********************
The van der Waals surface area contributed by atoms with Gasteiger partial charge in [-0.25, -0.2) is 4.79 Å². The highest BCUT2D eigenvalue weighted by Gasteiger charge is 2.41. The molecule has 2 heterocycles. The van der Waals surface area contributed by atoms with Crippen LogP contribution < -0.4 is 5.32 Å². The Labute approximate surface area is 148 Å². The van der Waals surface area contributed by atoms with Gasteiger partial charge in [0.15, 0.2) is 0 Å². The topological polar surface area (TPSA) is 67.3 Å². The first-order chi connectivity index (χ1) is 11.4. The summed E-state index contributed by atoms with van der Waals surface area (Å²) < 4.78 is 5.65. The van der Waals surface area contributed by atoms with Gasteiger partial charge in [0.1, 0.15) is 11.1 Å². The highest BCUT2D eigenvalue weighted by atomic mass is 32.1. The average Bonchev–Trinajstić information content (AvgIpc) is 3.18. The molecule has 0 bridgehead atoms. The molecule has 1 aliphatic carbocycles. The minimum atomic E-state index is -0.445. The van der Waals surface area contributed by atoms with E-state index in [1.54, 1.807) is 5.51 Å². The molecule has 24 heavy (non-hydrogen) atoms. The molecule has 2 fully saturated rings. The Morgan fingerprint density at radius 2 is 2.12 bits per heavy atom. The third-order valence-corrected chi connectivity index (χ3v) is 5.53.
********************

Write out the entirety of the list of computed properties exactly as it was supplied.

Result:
The van der Waals surface area contributed by atoms with Gasteiger partial charge in [-0.25, -0.2) is 4.79 Å². The highest BCUT2D eigenvalue weighted by Gasteiger charge is 2.41. The molecule has 2 heterocycles. The van der Waals surface area contributed by atoms with Crippen LogP contribution < -0.4 is 5.32 Å². The Labute approximate surface area is 148 Å². The van der Waals surface area contributed by atoms with Gasteiger partial charge in [0.15, 0.2) is 0 Å². The topological polar surface area (TPSA) is 67.3 Å². The first-order chi connectivity index (χ1) is 11.4. The summed E-state index contributed by atoms with van der Waals surface area (Å²) < 4.78 is 5.65. The van der Waals surface area contributed by atoms with Gasteiger partial charge in [0.1, 0.15) is 11.1 Å². The highest BCUT2D eigenvalue weighted by atomic mass is 32.1. The average Bonchev–Trinajstić information content (AvgIpc) is 3.18. The molecule has 0 bridgehead atoms. The molecule has 1 aliphatic carbocycles. The minimum atomic E-state index is -0.445. The van der Waals surface area contributed by atoms with E-state index in [1.54, 1.807) is 5.51 Å². The molecule has 24 heavy (non-hydrogen) atoms. The molecule has 2 fully saturated rings. The Morgan fingerprint density at radius 2 is 2.12 bits per heavy atom. The third-order valence-corrected chi connectivity index (χ3v) is 5.53.